Self-sufficient and sustainability is also about... food! In my course Self-sufficient Off-grid is that, however, is the one thing I say little about, other than a brief introduction to permaculture; the emphasis is more on all other subjects such as water filtering and solar panels. Nevertheless, I do undertake a lot of alternative experiments with food, such as bread.
A vegetable garden has not yet come about, except for pumpkins and courgettes. This year we are making another attempt at a vegetable garden; here you see a germination test to see if we can still use old seeds from last year.
Germ test before attempting another vegetable garden
I don't eat bread. Around 2010 I stopped eating bread every day, inspired by reading the Voedselzandloper and my chronic constipation. Since then I've suffered much less from constipation, although I don't really have an allergy to anything (including gluten). Besides bread I don't eat potatoes, rice or pasta.
What do I eat then? Strangely enough, I can just leave out all these carbohydrate-rich dishes, without feeling extra hungry. Of course there are also carbohydrates in the vegetables I eat. Fainting or an energy dip due to too little food is never an option for me: I can hardly eat anything for one to two days, and I am not yet acutely hungry.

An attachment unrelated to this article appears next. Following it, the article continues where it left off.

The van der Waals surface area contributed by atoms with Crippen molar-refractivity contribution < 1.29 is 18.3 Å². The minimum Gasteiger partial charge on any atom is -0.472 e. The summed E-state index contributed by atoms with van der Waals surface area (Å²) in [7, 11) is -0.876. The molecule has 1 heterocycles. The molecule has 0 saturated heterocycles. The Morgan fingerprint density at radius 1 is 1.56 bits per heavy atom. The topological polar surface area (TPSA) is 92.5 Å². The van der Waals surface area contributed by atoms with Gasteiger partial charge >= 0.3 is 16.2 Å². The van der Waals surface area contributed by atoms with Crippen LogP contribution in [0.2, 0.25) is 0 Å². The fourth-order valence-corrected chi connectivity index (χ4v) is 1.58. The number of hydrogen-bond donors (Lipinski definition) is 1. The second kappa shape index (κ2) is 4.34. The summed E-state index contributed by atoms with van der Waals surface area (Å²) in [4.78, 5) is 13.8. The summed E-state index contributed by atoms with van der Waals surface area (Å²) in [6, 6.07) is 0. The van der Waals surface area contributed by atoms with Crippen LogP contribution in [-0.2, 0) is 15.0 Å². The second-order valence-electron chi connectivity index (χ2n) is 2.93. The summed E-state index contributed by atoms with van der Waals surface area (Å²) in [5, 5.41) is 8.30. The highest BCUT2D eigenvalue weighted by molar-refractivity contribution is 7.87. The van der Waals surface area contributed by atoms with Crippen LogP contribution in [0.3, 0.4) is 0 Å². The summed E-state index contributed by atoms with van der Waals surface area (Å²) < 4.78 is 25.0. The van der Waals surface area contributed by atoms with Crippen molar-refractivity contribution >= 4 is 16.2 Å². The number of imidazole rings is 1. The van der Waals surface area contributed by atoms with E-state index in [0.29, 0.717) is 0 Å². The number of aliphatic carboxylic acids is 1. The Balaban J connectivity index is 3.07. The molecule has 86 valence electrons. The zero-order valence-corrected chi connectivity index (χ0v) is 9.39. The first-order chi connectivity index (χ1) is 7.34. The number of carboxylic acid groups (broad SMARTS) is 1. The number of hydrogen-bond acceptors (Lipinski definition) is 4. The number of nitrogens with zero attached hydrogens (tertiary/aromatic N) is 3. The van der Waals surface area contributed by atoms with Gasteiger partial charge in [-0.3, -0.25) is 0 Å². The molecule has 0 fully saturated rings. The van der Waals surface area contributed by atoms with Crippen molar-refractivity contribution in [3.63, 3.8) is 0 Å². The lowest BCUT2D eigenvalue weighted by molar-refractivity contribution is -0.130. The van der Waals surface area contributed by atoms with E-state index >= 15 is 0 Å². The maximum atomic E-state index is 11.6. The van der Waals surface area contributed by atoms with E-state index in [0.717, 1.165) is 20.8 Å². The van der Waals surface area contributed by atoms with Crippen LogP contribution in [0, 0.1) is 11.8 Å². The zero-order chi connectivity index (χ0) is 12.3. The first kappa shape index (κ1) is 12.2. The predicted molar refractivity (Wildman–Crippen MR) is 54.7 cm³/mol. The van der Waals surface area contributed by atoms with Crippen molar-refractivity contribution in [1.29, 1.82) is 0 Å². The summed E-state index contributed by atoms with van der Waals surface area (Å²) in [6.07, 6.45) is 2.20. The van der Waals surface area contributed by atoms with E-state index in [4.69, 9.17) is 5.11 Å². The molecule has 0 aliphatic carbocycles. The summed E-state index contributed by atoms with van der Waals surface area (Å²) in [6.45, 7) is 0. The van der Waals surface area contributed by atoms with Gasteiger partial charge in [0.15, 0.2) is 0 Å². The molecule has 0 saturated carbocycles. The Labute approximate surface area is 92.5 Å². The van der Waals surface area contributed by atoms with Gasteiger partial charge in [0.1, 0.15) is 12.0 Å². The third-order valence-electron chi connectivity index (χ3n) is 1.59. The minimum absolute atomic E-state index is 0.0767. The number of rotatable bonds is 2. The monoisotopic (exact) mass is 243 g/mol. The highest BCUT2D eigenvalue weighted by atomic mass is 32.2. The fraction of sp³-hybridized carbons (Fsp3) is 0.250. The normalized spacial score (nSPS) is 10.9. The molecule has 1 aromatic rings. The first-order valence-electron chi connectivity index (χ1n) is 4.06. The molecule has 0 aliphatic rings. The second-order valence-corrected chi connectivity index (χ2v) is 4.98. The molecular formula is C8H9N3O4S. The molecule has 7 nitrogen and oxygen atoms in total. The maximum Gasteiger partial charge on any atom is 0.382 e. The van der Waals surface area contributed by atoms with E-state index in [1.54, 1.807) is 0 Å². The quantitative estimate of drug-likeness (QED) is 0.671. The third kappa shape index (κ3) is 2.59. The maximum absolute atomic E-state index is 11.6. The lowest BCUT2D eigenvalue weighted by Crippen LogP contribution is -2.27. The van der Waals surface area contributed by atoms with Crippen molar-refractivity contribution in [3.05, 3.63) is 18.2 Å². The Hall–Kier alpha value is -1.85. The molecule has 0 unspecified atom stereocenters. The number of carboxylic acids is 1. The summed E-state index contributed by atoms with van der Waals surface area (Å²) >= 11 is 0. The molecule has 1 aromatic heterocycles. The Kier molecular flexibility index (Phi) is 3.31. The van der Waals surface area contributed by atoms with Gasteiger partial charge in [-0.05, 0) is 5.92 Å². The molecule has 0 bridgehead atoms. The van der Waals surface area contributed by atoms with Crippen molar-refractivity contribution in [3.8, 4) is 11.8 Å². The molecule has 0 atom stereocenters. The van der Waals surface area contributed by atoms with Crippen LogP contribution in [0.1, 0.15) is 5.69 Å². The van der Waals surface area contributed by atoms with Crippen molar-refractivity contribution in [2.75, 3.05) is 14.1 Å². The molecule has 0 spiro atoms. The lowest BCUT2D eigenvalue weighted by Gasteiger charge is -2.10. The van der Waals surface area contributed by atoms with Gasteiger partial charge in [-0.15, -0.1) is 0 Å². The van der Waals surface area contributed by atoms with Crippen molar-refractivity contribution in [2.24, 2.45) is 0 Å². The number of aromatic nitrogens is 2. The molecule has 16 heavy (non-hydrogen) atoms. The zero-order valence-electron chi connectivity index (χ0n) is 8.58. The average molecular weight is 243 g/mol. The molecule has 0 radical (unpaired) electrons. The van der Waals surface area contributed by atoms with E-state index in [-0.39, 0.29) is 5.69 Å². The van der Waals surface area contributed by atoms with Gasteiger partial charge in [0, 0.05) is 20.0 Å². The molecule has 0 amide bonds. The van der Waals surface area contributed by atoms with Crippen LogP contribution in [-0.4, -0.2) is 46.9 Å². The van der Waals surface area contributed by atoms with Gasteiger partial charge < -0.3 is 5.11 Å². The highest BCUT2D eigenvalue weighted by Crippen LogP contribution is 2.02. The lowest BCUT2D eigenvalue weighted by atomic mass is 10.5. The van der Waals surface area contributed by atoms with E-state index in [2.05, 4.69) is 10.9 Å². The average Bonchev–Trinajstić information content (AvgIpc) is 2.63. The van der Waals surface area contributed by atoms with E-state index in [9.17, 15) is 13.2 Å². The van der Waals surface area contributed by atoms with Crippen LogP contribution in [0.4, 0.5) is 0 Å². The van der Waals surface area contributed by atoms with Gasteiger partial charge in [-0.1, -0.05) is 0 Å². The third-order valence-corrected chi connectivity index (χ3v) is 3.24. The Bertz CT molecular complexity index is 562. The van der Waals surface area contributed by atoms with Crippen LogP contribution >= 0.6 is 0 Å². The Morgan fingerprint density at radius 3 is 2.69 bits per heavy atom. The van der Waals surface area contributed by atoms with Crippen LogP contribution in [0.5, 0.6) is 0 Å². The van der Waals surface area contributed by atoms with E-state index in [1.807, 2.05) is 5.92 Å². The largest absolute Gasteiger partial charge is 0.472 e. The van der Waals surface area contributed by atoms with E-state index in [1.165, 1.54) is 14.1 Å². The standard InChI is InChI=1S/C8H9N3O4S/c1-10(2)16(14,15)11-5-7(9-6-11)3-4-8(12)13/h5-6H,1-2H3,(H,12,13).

Instead of potatoes, rice or pasta I eat no substitutes and do eat extra vegetables (instead of 1 we eat 2 or 3 main vegetables with hot food). If I do eat a carbohydrate product, it is sweet potato or parsnip.
Pots with nuts and additives in our kitchen
In the morning I eat four pieces of fruit, a hand full of nuts and two eggs - I already get almost all the necessary vitamins and minerals from this. I usually don't eat lunch or very little. I never really did this, except when I was a kid (because I "had to"). If I do have lunch, I only eat the toppings, or homemade bars or hummus. During festivals or when I'm visiting, I sometimes get a strange look when I eat sandwiches for lunch. From my upbringing, it is "not done" to eat a slice of cheese on its own, or to empty a jar of hummus.
A bar just before eating... and in the background our standard daily breakfast
Healthy bars can be made in 101 ways. I'm lazy and usually choose the easiest and most sustainable way, in this case bars that you can make without an oven. That saves energy for the oven - besides, I no longer have an oven at home.
You can make ovenless bars based on dates; that is a bit too sweet for me and also an expensive hobby. So I make bars based on one banana and a handful crushed by hand nuts (hazelnuts almond walnuts) that we already have in stock for our daily fruit breakfast. Sometimes sunflower seeds are also added. I mix and mash this together well in an oven mold, and after a day of drying on the kitchen table, they have become incredibly tasty, nutritious bars. Ideal to take to work or for a walk.